Do I Really Need a Router?

I was involved in a provocative networking discussion recently, and it has some notable cyber security implications. One person asked, “Do I need a router, if I want to connect my PC to the internet, if I don’t want to use Wi-Fi?”


The answer, of course, is “no.” One could directly connect a PC to the Internet. I suppose many are. Even if those PCs are running some fantastic anti-virus and personal firewall, I still wouldn’t recommend it. Yes, I use a personal firewall product on each of the computers in my office and at home. But, I don’t fully trust any such product to be 100% safe. Plus, that personal firewall is a single layer of protection and participants in Learning Tree’s System and Network Security Introduction will know that I am strongly in favor of defense-in-depth.

That is, I want multiple layers of protection for my network. That way, if one is compromised, the other can still offer protection. If you go to any secure facility, there may be a guard gate, a front guard, and locked doors. All of these are layers of defense are designed to backstop or reinforce the prior layers. That Wi-Fi router provides an extra layer for my network.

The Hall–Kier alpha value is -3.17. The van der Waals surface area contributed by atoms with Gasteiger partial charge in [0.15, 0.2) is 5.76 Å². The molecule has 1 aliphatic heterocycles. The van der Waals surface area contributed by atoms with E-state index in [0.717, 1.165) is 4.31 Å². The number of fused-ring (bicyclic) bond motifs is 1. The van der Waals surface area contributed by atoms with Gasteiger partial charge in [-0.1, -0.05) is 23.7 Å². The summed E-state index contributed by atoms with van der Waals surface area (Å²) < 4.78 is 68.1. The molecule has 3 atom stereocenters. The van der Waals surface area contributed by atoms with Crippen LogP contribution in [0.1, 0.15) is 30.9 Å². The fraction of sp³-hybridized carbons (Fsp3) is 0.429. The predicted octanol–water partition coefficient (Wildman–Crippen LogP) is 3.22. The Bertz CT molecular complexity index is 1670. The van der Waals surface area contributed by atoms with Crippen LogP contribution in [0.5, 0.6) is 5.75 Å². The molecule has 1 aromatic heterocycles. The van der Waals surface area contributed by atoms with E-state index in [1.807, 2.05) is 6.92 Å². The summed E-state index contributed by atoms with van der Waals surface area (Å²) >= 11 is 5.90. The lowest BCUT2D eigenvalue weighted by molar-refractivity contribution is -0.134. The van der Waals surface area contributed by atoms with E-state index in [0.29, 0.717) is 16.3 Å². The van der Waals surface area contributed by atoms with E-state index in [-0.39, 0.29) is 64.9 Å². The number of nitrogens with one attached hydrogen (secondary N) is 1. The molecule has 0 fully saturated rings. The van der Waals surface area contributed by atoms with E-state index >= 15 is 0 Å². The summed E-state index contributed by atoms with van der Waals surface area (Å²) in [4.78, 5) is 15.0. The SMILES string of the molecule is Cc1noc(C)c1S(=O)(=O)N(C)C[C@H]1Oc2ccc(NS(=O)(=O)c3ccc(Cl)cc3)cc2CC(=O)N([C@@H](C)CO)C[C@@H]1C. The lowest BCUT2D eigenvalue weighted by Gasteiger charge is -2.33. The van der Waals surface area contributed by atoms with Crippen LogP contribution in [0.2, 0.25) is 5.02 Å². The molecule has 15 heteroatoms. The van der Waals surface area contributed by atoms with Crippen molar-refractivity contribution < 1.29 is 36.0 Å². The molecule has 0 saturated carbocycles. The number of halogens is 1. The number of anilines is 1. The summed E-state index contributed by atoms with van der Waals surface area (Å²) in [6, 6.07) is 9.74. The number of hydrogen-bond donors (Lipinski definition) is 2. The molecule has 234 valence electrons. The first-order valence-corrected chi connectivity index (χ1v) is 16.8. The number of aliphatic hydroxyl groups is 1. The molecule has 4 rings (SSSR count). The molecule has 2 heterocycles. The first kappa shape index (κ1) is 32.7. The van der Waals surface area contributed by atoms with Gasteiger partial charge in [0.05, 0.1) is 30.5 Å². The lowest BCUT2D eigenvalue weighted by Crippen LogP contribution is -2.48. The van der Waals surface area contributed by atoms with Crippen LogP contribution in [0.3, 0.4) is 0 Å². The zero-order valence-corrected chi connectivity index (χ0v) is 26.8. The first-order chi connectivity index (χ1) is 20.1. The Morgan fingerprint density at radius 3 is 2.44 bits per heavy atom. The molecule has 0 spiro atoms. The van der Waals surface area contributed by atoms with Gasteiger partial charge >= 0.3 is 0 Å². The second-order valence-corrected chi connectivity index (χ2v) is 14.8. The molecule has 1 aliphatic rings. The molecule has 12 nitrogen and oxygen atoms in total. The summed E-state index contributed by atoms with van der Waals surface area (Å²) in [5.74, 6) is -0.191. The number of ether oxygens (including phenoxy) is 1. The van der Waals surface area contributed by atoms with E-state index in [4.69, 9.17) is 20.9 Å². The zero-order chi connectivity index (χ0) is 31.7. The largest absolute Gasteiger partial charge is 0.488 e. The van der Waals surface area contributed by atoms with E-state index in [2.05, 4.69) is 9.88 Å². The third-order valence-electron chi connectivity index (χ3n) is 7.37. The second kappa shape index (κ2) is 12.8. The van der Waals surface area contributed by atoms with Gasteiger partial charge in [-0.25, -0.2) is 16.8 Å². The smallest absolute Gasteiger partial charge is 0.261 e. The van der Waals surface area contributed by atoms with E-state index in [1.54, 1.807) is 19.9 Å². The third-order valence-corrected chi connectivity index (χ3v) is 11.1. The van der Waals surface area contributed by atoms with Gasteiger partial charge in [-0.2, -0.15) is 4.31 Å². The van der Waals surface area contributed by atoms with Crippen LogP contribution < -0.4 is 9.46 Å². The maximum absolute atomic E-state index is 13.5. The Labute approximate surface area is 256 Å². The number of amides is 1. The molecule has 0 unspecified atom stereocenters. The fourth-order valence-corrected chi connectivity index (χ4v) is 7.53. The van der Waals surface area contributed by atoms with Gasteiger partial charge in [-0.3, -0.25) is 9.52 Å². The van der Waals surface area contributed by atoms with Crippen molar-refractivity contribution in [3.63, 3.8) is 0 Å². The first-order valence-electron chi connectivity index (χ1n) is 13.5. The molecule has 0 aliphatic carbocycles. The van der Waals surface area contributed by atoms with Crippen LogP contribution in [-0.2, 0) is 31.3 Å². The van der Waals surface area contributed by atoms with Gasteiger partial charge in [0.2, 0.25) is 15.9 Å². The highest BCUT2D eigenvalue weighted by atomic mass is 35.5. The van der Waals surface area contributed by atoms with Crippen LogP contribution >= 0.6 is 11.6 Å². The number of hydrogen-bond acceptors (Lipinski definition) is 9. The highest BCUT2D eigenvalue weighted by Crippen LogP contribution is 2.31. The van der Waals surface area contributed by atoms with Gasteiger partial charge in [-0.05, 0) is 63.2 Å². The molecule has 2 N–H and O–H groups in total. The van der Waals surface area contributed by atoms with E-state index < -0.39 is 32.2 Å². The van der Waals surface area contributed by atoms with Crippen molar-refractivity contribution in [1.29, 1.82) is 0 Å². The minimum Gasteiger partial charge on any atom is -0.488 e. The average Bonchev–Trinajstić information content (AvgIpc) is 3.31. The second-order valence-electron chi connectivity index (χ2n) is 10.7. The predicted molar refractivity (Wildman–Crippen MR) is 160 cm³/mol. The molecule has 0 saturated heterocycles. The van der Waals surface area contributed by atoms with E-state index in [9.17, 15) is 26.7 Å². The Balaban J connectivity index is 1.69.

I don’t know of any home or SOHO wireless routers without some level of firewall protection. The ones we were discussing, when the question came up surely have it. As long as that firewall is not disabled, it provides a layer of protection. But the router also provides some protection by the nature of its Network Address Translation(NAT) function.

NAT or Network Address Translation, is the feature that allows a single public IP address to serve multiple computers behind a router. It translates addresses of hosts “behind” the router to the router’s public address (and back again), so all the traffic from internal hosts appears – as far as the Internet is concerned – to come from the router. Part of the way this works, is that incoming traffic has to be matched to outgoing traffic. That means that arbitrary incoming traffic is blocked. So, when an attacker initiates an attack on my network, the router blocks the traffic.

The NAT and firewall protections are necessary, but one still has to run anti-virus and personal firewall software on each of the PCs to get the second layer of safety. It is also important to note that attackers can and do attack routers on the Internet. It is, therefore, essential to update the router software as necessary, if the manufacturer does not do it automatically.

So, please, if you are not using a firewall on your internet connection, do so. These devices are inexpensive, and if you want to disable the wireless feature, it is usually no more than a couple of mouse clicks to do so. Even if you don’t want to turn off WiFi ensure that you change the router’s default password to a strong one, so attackers can’t break in and turn off the firewall. If you are using the wireless feature, set a good, strong password for that too.

To your safe computing,
John McDermott

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